|BMO Growth Allocation Fund (R6)||BABQX||Automatically map to the BlackRock 80/20 Target Allocation Fund after Nov. 30, 2021.|
|BMO Aggressive Allocation Fund (R6)||BDSQX||Automatically map to the BlackRock 80/20 Target Allocation Fund after Nov. 30, 2021.|
|Target Risk Funds (available after Nov. 30, 2021)||Ticker|
|Conservative: BlackRock 20/80 Target Allocation Fund
|Moderate: BlackRock 40/60 Target Allocation Fund
|Balanced: BlackRock 60/40 Target Allocation Fund
|Growth: BlackRock 80/20 Target Allocation Fund
What are my account distribution options?
Unlike other retirement plans, when you participate in a NQSP, you must also choose in advance how your account balance will be paid to you during the election period. You can choose:
- Lump Sum: You will receive your full account balance in one payment made approximately 60 days following your retirement or date you otherwise leave BMO for any reason.
- Installments: You will receive your full account balance in annual payments made over five or ten years. Payments will be made at the beginning of the calendar year following the year you retire or otherwise leave BMO for any reason, and every January thereafter.
The choice applies to both your contributions and BMO’s contributions made to your account during the next plan year, and any investment earnings. During each subsequent election period, you have the ability to make a new distribution choice for the following year only.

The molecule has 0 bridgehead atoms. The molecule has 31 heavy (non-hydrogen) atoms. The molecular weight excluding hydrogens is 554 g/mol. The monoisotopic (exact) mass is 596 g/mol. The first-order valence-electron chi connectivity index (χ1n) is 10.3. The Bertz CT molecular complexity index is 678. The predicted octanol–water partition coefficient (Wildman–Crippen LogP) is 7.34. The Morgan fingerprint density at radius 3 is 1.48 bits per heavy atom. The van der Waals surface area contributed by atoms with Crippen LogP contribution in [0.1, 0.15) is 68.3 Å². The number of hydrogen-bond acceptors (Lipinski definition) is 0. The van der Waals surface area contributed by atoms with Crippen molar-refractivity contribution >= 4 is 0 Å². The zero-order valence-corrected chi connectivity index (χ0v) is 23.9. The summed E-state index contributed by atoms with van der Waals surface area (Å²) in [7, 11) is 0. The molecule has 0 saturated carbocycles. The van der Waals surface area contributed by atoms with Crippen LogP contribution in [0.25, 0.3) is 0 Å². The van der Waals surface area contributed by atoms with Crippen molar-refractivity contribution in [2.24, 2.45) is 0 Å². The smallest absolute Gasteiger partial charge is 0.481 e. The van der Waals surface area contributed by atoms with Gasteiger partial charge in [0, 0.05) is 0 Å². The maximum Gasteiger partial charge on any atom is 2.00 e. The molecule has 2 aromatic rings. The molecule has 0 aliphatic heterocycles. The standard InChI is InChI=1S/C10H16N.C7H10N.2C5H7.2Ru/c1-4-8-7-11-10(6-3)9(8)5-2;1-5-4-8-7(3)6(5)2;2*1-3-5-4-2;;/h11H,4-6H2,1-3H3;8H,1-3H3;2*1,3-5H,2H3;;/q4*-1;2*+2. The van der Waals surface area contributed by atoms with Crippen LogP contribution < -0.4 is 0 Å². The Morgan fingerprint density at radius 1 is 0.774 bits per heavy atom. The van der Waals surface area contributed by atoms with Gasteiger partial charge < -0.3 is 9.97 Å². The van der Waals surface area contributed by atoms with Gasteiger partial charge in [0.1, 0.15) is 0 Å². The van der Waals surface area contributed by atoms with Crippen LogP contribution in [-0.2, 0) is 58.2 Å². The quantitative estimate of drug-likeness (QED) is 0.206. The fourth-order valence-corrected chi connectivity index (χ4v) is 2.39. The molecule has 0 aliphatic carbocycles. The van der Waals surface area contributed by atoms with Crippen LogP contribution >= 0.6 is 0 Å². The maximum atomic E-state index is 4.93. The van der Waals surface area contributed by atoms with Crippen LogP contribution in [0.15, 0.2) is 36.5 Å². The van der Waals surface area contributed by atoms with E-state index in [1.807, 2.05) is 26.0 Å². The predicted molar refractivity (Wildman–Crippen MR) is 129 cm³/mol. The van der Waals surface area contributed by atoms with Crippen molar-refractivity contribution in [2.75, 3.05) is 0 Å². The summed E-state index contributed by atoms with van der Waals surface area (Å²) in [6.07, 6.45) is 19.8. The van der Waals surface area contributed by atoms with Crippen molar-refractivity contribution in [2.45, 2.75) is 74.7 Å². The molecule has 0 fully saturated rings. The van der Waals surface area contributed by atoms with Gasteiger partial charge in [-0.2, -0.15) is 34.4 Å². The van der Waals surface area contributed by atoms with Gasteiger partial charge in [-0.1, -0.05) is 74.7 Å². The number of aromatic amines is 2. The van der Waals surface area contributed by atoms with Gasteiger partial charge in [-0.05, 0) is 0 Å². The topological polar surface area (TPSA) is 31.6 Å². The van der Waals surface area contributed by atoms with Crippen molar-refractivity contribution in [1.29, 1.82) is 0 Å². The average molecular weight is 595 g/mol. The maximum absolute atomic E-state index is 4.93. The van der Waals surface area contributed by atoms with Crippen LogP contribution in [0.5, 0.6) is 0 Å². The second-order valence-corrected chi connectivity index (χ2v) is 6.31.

If you do not make a distribution election, or if your vested account balance is less than $50,000 when you retire or otherwise leave BMO for any reason, you will receive your account balance in a lump sum. Your distribution is not eligible for a roll-over to an IRA or other qualified retirement plan (like a 401(k) plan).
How do I access my NQSP account online?
- ACCESSBenefits from Workday – (no password required)
- Go to Workday, click Pay application
- Under External Links, click 401(k) to connect to your ACCESSBenefits account
- Click Savings from the menu and then use the drop-down box to switch the view from your 401(k) to your Non-Qualified Savings Plan account
- For those employees who have relocated from the U.S. to another country: ACCESSBenefits Online from Workday – (no password required)
- Go to Workday, click More Tools application, then click HR Intranet
- Under Benefits, click Retirement, then click U.S. Retirement Savings Program (make sure you are viewing the BMO U.S. tab)
- Click on Login to 401(k) from the menu on the right-hand side to connect to your ACCESSBenefits account
- Click on Savings from the menu and then use the drop-down box to switch the view from your 401(k) to your Non-Qualified Savings Plan account
- ACCESSBenefits Online – from any internet enabled device (User Name/Password required)
You can access your account online from any internet enabled device (computer, phone or tablet). You need your ACCESSBenefits User Name and Password to access your account (NOTE: this is the user name and password you created to access your 401(k) Savings Plan account). Go to ACCESSBenefits Online.
- Life@Work App – from any mobile device